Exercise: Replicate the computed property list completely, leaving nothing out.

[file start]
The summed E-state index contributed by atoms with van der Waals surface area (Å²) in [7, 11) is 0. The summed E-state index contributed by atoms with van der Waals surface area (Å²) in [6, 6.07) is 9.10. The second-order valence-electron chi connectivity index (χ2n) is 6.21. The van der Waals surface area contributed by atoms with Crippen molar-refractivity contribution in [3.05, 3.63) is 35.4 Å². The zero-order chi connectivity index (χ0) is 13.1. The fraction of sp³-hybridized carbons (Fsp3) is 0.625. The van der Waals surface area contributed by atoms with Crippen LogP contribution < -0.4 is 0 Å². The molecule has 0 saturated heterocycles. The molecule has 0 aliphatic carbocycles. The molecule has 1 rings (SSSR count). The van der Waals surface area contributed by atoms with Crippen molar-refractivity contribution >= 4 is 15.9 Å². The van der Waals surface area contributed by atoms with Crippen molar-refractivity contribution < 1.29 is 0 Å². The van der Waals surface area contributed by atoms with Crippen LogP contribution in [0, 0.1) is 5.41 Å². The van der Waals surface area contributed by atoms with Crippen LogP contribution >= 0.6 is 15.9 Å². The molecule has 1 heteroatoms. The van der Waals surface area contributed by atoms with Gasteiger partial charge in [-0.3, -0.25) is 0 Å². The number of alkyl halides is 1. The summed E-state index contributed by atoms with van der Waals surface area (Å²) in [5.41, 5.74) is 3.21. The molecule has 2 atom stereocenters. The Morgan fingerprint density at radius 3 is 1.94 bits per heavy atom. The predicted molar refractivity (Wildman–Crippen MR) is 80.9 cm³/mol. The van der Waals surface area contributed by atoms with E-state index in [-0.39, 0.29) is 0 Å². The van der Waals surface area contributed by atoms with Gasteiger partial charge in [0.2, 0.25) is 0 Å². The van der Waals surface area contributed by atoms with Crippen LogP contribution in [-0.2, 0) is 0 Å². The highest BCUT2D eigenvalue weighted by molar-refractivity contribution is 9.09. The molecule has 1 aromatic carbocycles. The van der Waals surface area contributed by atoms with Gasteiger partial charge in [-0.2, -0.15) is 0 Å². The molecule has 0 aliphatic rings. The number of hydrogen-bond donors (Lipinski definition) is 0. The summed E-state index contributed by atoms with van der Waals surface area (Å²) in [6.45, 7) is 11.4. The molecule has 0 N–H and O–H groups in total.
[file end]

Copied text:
The summed E-state index contributed by atoms with van der Waals surface area (Å²) in [7, 11) is 0. The summed E-state index contributed by atoms with van der Waals surface area (Å²) in [6, 6.07) is 9.10. The second-order valence-electron chi connectivity index (χ2n) is 6.21. The van der Waals surface area contributed by atoms with Crippen molar-refractivity contribution in [3.05, 3.63) is 35.4 Å². The zero-order chi connectivity index (χ0) is 13.1. The fraction of sp³-hybridized carbons (Fsp3) is 0.625. The van der Waals surface area contributed by atoms with Crippen LogP contribution < -0.4 is 0 Å². The molecule has 0 saturated heterocycles. The molecule has 0 aliphatic carbocycles. The molecule has 1 rings (SSSR count). The van der Waals surface area contributed by atoms with Crippen molar-refractivity contribution >= 4 is 15.9 Å². The van der Waals surface area contributed by atoms with Crippen molar-refractivity contribution < 1.29 is 0 Å². The van der Waals surface area contributed by atoms with Crippen LogP contribution in [0, 0.1) is 5.41 Å². The van der Waals surface area contributed by atoms with Crippen LogP contribution >= 0.6 is 15.9 Å². The molecule has 1 heteroatoms. The van der Waals surface area contributed by atoms with Gasteiger partial charge in [-0.3, -0.25) is 0 Å². The number of alkyl halides is 1. The summed E-state index contributed by atoms with van der Waals surface area (Å²) in [5.41, 5.74) is 3.21. The molecule has 2 atom stereocenters. The Morgan fingerprint density at radius 3 is 1.94 bits per heavy atom. The predicted molar refractivity (Wildman–Crippen MR) is 80.9 cm³/mol. The van der Waals surface area contributed by atoms with E-state index in [-0.39, 0.29) is 0 Å². The van der Waals surface area contributed by atoms with Gasteiger partial charge in [0.2, 0.25) is 0 Å². The van der Waals surface area contributed by atoms with Crippen LogP contribution in [-0.2, 0) is 0 Å². The highest BCUT2D eigenvalue weighted by molar-refractivity contribution is 9.09. The molecule has 1 aromatic carbocycles. The van der Waals surface area contributed by atoms with Gasteiger partial charge in [-0.2, -0.15) is 0 Å². The molecule has 0 aliphatic rings. The number of hydrogen-bond donors (Lipinski definition) is 0. The summed E-state index contributed by atoms with van der Waals surface area (Å²) in [6.45, 7) is 11.4. The molecule has 0 N–H and O–H groups in total.